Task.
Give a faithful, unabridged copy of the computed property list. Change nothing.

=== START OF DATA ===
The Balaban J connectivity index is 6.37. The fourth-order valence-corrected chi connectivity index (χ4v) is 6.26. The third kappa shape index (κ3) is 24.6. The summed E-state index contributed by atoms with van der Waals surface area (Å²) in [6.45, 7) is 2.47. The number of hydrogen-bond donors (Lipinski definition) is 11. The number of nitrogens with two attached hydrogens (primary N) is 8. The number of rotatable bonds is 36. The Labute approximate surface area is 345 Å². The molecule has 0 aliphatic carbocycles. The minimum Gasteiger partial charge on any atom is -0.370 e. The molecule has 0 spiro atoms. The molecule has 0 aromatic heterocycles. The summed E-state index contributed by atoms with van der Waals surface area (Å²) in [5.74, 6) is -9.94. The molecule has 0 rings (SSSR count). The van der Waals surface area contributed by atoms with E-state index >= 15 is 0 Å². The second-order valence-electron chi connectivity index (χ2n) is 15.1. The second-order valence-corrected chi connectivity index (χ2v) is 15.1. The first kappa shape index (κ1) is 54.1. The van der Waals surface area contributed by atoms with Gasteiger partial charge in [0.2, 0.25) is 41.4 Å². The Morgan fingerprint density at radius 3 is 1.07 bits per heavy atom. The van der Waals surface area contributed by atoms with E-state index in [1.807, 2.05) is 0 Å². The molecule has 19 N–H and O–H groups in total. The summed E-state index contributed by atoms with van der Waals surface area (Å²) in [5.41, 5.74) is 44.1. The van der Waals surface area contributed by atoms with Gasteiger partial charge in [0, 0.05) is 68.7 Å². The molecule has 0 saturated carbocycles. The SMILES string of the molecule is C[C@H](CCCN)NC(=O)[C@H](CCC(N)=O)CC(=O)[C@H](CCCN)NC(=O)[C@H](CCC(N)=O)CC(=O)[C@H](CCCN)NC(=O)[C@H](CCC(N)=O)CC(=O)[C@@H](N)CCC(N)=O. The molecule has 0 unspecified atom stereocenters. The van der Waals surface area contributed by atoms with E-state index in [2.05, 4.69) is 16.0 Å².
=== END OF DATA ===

The Balaban J connectivity index is 6.37. The fourth-order valence-corrected chi connectivity index (χ4v) is 6.26. The third kappa shape index (κ3) is 24.6. The summed E-state index contributed by atoms with van der Waals surface area (Å²) in [6.45, 7) is 2.47. The number of hydrogen-bond donors (Lipinski definition) is 11. The number of nitrogens with two attached hydrogens (primary N) is 8. The number of rotatable bonds is 36. The Labute approximate surface area is 345 Å². The molecule has 0 aliphatic carbocycles. The minimum Gasteiger partial charge on any atom is -0.370 e. The molecule has 0 spiro atoms. The molecule has 0 aromatic heterocycles. The summed E-state index contributed by atoms with van der Waals surface area (Å²) in [5.74, 6) is -9.94. The molecule has 0 rings (SSSR count). The van der Waals surface area contributed by atoms with E-state index >= 15 is 0 Å². The second-order valence-electron chi connectivity index (χ2n) is 15.1. The second-order valence-corrected chi connectivity index (χ2v) is 15.1. The first kappa shape index (κ1) is 54.1. The van der Waals surface area contributed by atoms with Gasteiger partial charge in [0.2, 0.25) is 41.4 Å². The Morgan fingerprint density at radius 3 is 1.07 bits per heavy atom. The van der Waals surface area contributed by atoms with E-state index in [1.807, 2.05) is 0 Å². The molecule has 19 N–H and O–H groups in total. The summed E-state index contributed by atoms with van der Waals surface area (Å²) in [5.41, 5.74) is 44.1. The van der Waals surface area contributed by atoms with Gasteiger partial charge in [0, 0.05) is 68.7 Å². The molecule has 0 saturated carbocycles. The SMILES string of the molecule is C[C@H](CCCN)NC(=O)[C@H](CCC(N)=O)CC(=O)[C@H](CCCN)NC(=O)[C@H](CCC(N)=O)CC(=O)[C@H](CCCN)NC(=O)[C@H](CCC(N)=O)CC(=O)[C@@H](N)CCC(N)=O. The molecule has 0 unspecified atom stereocenters. The van der Waals surface area contributed by atoms with E-state index in [2.05, 4.69) is 16.0 Å².